Is it ok to form a model based on several papers and omit something from newer papers? Of course, not that someone else proved what you're researching, just that authors said that something was important for one segment and you investigated another segment and neglected that. Later, the author published something and considered the thing you neglected. For the scope of research you couldn't include that and you based your argument on research context, scope and author's first publication.

What do you think? Is this a problem? Does it happen that authors omit some information because it doesn't help them? Please share your thoughts with me. Thanks.

Furthermore, is it ok to make changes in your argument after peer reviews even if reviewers didn't notice and didn't consider it a mistake.

Since I'm new in this research field, I have so many questions. I hope you understand.

  • 1
    When did the "newer" papers get published? Before or after you set your research goals? Since you finished your paper? Long enough ago that you should have seen them?
    – Buffy
    Commented Nov 4, 2022 at 12:32
  • It was published long enough ago. It's just that the step that they added was too much for the scope of reaearch. Can I change my argument after I get reviewers comments, even if they didn't comment on that. Just to put that I neglected that not because of previous research, bit because of scope and research context?
    – User857965
    Commented Nov 4, 2022 at 12:57

2 Answers 2


Furthermore, is it ok to make changes in your argument after peer reviews even if reviewers didn't notice and didn't consider it a mistake.

No, absolutely not.

Unless you mean change your argument and then submit for peer review again.

In that case the answer would be ... still "No".

It is not okay. It is a waste of time: you are your first peer reviewer, do at least a good job that you and yourself are agreeing with your arguments, before sending it to other reviewers.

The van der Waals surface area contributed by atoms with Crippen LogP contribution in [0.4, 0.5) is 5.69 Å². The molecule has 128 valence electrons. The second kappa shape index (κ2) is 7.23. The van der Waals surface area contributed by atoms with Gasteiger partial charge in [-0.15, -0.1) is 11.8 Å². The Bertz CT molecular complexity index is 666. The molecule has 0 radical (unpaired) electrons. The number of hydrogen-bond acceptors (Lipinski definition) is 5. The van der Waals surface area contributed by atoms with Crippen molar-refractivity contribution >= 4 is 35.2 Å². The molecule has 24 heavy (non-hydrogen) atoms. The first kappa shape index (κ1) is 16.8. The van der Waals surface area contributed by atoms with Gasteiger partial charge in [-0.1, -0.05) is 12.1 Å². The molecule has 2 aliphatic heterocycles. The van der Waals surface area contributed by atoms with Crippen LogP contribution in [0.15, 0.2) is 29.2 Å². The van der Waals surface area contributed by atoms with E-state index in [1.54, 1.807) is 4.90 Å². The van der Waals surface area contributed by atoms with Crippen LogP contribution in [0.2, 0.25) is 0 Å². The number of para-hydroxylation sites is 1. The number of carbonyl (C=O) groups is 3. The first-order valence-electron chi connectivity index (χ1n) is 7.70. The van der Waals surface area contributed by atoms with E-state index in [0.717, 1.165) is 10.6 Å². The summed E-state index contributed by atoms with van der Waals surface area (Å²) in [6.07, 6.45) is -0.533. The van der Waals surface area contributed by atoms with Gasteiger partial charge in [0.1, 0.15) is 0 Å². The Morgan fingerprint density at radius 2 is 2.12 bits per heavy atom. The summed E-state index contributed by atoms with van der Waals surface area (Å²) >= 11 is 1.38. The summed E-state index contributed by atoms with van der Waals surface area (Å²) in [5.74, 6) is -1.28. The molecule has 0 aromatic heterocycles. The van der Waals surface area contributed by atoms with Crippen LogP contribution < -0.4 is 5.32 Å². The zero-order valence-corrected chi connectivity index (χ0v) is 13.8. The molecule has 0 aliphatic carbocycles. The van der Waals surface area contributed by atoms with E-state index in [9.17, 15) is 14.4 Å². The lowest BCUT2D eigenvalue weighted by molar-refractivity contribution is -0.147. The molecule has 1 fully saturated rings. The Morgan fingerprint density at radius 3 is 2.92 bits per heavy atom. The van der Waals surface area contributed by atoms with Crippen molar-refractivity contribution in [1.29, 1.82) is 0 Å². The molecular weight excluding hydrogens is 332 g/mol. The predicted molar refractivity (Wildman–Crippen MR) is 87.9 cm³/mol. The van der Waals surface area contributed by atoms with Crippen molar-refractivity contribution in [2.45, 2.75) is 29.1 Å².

It depends on the purpose of your research. As G. Box said "all models are wrong, but some are useful"; wikipedia entry. For example, suppose you are modelling a biological phenomenon. Then, you'd use the simplest model that suits the desired complexity and precision (see also Occam's razor and bias-variance trade-off). If you aim to model every tiny effect, then you'd need a large, all-encompassing model; if you're focusing on the main effects, then a simpler model -- often a subset of the former -- would suffice.

So, the earlier model published may be a useful subset of the authors' later model and might suffice for your research purpose and empirical data. What is a no-no, however, is to cherry-pick data to fit your model and discard counter-evidence without a good explanation. Another possibility is that you are writing a methodology paper, to extend the model itself. If this gives an original and useful extension, then why not use only the earlier models, if they are enough? There could be details: for example, if the earlier models have shortcomings, you'd need to address these.

(Note: There appears a separate question in the penultimate paragraph of the original post; this is addressed in @EarlGrey's answer.)

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